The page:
Wisdoms for the Holidays

We are officially in that busy season when we cram Thanksgiving (in America), Christmas and New Year’s activities into a six-week period. And as if that wasn’t enough to make one’s head spin like Linda Blair in The Exorcist, add NaNoWriMo (National Novel Writing Month – in which I’m participating) to the list and things just got real!

There was a time when even thinking about this would have stressed me out, making my shoulders, head and neck tighten like a corset. But I have finally adopted a few “wisdoms” that help me slide through this season with little to no stress. Here’s what I’ve incorporated into my life and if it helps anyone else, then all the better.

Keep priorities the priority. For me, my priorities are my family, my writing, my friends, my spiritual connectedness and my wellness (me time, physical time, reading time). And not necessarily in that order. When I encounter a request or situation that falls outside of one of my priorities, I politely but firmly offer regrets. This is not always easy to do until I think about sacrificing one of my priorities and then it suddenly becomes very easy.

I have finally embraced Oprah’s wisdom that “No” is a complete sentence. It needs no clarification, explanation or follow-up. It was hard embracing “no.” I didn’t like the guilt that came with no, especially when the request was something I could do or handle but just didn’t want to. Then I realized that guilt was tied to ego and ego cannot, should not lead; only the prompting from my soul (also known as gut or inner voice) should lead. So I learned to pray about most requests and listen for soul’s response. Once I had my answer, sometimes a no, I was fine. No more guilt.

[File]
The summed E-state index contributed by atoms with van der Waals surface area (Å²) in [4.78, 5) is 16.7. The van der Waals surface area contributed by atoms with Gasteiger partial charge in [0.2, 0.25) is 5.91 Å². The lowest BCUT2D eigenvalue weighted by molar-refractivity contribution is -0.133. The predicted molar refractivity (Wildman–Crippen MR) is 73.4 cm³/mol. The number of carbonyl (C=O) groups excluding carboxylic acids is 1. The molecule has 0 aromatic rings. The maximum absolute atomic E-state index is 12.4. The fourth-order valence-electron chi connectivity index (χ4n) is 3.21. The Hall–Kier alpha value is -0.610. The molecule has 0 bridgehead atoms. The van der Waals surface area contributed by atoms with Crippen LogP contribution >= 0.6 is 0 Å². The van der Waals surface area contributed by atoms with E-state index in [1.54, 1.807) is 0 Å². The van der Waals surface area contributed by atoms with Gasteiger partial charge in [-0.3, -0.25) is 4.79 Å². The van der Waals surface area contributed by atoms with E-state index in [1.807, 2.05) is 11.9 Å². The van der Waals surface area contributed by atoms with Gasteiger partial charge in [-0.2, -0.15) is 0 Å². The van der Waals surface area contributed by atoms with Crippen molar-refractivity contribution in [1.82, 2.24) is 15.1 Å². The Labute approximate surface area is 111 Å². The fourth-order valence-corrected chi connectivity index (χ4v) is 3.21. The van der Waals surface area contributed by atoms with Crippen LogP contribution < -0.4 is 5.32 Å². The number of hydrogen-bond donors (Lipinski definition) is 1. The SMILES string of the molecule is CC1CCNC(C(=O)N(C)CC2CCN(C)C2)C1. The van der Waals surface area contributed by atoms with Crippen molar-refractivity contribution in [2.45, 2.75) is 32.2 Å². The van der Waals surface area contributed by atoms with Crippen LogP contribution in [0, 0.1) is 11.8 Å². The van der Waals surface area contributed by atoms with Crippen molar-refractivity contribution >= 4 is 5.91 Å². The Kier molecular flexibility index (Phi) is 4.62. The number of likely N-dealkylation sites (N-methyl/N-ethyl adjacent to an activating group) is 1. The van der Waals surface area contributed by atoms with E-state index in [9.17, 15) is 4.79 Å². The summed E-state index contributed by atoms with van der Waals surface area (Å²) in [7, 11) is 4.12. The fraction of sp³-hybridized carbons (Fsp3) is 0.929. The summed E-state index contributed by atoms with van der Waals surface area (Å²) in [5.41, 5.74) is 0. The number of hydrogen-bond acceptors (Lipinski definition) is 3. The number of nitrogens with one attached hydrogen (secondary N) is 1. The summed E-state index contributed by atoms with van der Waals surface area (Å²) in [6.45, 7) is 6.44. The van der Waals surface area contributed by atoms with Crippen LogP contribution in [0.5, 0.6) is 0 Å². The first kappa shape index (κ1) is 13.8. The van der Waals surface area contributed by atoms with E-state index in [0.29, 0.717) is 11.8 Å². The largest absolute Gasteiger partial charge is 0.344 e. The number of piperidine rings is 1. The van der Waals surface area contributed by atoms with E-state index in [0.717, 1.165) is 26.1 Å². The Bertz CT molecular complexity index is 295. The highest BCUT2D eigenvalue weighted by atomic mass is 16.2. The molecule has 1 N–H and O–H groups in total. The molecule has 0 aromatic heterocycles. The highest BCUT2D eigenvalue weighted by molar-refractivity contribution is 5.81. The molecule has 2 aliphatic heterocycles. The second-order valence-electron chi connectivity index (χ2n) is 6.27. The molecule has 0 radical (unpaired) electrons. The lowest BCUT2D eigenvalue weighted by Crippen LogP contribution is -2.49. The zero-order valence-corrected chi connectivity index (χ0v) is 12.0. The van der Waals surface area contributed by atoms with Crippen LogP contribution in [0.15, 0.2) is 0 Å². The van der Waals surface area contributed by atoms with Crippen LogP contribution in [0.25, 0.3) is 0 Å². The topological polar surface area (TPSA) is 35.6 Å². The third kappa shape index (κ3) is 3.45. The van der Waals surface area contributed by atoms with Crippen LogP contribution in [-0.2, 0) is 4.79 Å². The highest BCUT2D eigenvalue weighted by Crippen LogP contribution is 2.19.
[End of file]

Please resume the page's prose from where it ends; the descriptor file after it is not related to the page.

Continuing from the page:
Keep my schedule light. I was penciling in an event on my calendar and it dawned on me that I keep accepting the same invitations, following the same holiday routine, scheduling the same events. Why? I didn’t even enjoy half of them (people or events or routine). So I started scratching off and whittling down (and saying no — see the paragraph above) and boy, did that feel good. I challenge you to do the same. Look at your holiday commitments and erase those events or people (sounds harsh but not everyone is good for you) that no longer serve you or your priorities.

If you decide to apply these wisdoms this holiday season (or beyond), let me know. I’m curious to hear how they work for others. In the meantime, I wish everyone a stress-free, loving and joyous season with more than enough time to appreciate the beauty in every moment.

Happy Holidays

16 thoughts on “Wisdoms for the Holidays

  1. Pingback: Wisdoms of the Holidays | ugiridharaprasad

    • Hello my dear Shay, thanks for asking. I’ve missed you (and the hamsters, but don’t tell them I put them in parenthesis). I am taking a short break (a day or two) from NaNoWriMo to see what I’ve missed in the world. Then it’s back to the keyboard. Hope all is well…

    • Yep, it’s a keeper. Saying “no” was hard for me to embrace at first but it got easier with use. Enjoy your holidays! Looking forward to great things to come out of your rest/meditation time.

  2. Hi Ann. I found your blog from my friend’s Carol Balawyder and Sally Cronin. What a wonderful article. I am always feeling the pressure of guilt when I speak the ‘No’ word. I’m going to try and master this in the coming year.
    Happy holidays. 🙂

    • NO is a toughy especially when it comes to friends and family. I share your struggle and I’m sure I’ll have plenty of opportunities in the new year to keep practicing NO. Here’s wishing success to both of us…

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